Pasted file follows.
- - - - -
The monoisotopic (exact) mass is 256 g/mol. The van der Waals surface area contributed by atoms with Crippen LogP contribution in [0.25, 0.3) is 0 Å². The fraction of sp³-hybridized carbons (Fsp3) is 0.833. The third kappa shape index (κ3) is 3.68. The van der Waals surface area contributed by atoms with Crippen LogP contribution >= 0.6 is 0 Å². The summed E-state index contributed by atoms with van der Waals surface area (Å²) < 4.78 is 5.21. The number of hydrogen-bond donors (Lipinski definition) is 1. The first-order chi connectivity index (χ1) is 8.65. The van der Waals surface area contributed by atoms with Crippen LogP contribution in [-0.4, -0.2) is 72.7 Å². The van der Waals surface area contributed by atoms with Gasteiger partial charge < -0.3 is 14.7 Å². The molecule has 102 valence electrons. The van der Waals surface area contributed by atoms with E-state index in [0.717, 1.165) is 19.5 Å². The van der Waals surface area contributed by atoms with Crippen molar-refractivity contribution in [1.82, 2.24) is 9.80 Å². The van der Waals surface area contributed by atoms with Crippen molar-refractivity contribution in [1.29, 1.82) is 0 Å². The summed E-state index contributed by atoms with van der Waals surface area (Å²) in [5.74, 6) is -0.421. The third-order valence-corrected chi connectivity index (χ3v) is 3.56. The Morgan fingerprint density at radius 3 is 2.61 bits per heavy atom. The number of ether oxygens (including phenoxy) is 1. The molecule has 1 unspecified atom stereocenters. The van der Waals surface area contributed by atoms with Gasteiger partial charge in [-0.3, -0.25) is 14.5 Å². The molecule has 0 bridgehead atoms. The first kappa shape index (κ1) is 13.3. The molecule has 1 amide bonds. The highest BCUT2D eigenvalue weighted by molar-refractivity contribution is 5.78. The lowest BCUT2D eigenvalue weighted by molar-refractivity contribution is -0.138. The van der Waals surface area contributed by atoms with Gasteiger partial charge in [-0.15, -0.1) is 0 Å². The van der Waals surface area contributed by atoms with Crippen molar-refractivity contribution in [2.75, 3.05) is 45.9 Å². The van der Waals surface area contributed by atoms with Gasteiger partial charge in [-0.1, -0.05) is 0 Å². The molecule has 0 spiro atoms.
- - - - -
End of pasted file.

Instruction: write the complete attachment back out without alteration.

The monoisotopic (exact) mass is 256 g/mol. The van der Waals surface area contributed by atoms with Crippen LogP contribution in [0.25, 0.3) is 0 Å². The fraction of sp³-hybridized carbons (Fsp3) is 0.833. The third kappa shape index (κ3) is 3.68. The van der Waals surface area contributed by atoms with Crippen LogP contribution >= 0.6 is 0 Å². The summed E-state index contributed by atoms with van der Waals surface area (Å²) < 4.78 is 5.21. The number of hydrogen-bond donors (Lipinski definition) is 1. The first-order chi connectivity index (χ1) is 8.65. The van der Waals surface area contributed by atoms with Crippen LogP contribution in [-0.4, -0.2) is 72.7 Å². The van der Waals surface area contributed by atoms with Gasteiger partial charge < -0.3 is 14.7 Å². The molecule has 102 valence electrons. The van der Waals surface area contributed by atoms with E-state index in [0.717, 1.165) is 19.5 Å². The van der Waals surface area contributed by atoms with Crippen molar-refractivity contribution in [1.82, 2.24) is 9.80 Å². The van der Waals surface area contributed by atoms with Crippen molar-refractivity contribution in [1.29, 1.82) is 0 Å². The summed E-state index contributed by atoms with van der Waals surface area (Å²) in [5.74, 6) is -0.421. The third-order valence-corrected chi connectivity index (χ3v) is 3.56. The Morgan fingerprint density at radius 3 is 2.61 bits per heavy atom. The number of ether oxygens (including phenoxy) is 1. The molecule has 1 unspecified atom stereocenters. The van der Waals surface area contributed by atoms with Gasteiger partial charge in [-0.3, -0.25) is 14.5 Å². The molecule has 0 bridgehead atoms. The first kappa shape index (κ1) is 13.3. The molecule has 1 amide bonds. The highest BCUT2D eigenvalue weighted by molar-refractivity contribution is 5.78. The lowest BCUT2D eigenvalue weighted by molar-refractivity contribution is -0.138. The van der Waals surface area contributed by atoms with Gasteiger partial charge in [-0.15, -0.1) is 0 Å². The van der Waals surface area contributed by atoms with Crippen molar-refractivity contribution in [2.75, 3.05) is 45.9 Å². The van der Waals surface area contributed by atoms with Gasteiger partial charge in [-0.1, -0.05) is 0 Å². The molecule has 0 spiro atoms.